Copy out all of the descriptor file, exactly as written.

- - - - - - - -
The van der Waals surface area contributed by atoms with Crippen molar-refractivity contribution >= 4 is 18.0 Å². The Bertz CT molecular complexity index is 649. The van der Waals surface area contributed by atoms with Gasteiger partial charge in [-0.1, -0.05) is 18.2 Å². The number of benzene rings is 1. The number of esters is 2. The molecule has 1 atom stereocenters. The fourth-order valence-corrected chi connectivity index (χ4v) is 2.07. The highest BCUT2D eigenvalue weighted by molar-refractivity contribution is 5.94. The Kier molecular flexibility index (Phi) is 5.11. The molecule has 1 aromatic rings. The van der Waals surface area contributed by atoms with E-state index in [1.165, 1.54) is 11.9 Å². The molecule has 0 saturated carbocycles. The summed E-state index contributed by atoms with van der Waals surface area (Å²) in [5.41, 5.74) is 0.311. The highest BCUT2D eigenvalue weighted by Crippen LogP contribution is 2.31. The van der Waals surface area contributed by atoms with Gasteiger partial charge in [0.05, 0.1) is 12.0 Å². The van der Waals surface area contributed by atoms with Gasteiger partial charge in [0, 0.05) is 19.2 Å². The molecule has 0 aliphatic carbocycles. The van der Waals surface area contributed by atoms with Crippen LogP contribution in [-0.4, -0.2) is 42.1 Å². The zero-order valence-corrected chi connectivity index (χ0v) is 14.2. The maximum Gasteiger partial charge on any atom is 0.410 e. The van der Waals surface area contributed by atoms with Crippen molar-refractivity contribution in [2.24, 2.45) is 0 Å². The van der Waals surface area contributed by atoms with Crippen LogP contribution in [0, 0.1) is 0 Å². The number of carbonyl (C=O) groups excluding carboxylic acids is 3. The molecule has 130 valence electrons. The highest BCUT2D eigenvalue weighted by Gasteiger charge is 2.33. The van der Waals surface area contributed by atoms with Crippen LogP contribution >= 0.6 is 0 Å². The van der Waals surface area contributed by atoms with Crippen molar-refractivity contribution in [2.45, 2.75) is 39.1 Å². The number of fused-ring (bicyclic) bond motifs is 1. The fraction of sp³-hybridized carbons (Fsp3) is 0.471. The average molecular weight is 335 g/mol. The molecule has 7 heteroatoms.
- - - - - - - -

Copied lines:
The van der Waals surface area contributed by atoms with Crippen molar-refractivity contribution >= 4 is 18.0 Å². The Bertz CT molecular complexity index is 649. The van der Waals surface area contributed by atoms with Gasteiger partial charge in [-0.1, -0.05) is 18.2 Å². The number of benzene rings is 1. The number of esters is 2. The molecule has 1 atom stereocenters. The fourth-order valence-corrected chi connectivity index (χ4v) is 2.07. The highest BCUT2D eigenvalue weighted by molar-refractivity contribution is 5.94. The Kier molecular flexibility index (Phi) is 5.11. The molecule has 1 aromatic rings. The van der Waals surface area contributed by atoms with E-state index in [1.165, 1.54) is 11.9 Å². The molecule has 0 saturated carbocycles. The summed E-state index contributed by atoms with van der Waals surface area (Å²) in [5.41, 5.74) is 0.311. The highest BCUT2D eigenvalue weighted by Crippen LogP contribution is 2.31. The van der Waals surface area contributed by atoms with Gasteiger partial charge in [0.05, 0.1) is 12.0 Å². The van der Waals surface area contributed by atoms with Gasteiger partial charge in [0, 0.05) is 19.2 Å². The molecule has 0 aliphatic carbocycles. The van der Waals surface area contributed by atoms with Crippen LogP contribution in [-0.4, -0.2) is 42.1 Å². The zero-order valence-corrected chi connectivity index (χ0v) is 14.2. The maximum Gasteiger partial charge on any atom is 0.410 e. The van der Waals surface area contributed by atoms with Crippen molar-refractivity contribution in [2.24, 2.45) is 0 Å². The van der Waals surface area contributed by atoms with Crippen LogP contribution in [0, 0.1) is 0 Å². The number of carbonyl (C=O) groups excluding carboxylic acids is 3. The molecule has 130 valence electrons. The highest BCUT2D eigenvalue weighted by Gasteiger charge is 2.33. The van der Waals surface area contributed by atoms with Crippen LogP contribution >= 0.6 is 0 Å². The van der Waals surface area contributed by atoms with Crippen molar-refractivity contribution in [2.45, 2.75) is 39.1 Å². The number of fused-ring (bicyclic) bond motifs is 1. The fraction of sp³-hybridized carbons (Fsp3) is 0.471. The average molecular weight is 335 g/mol. The molecule has 7 heteroatoms.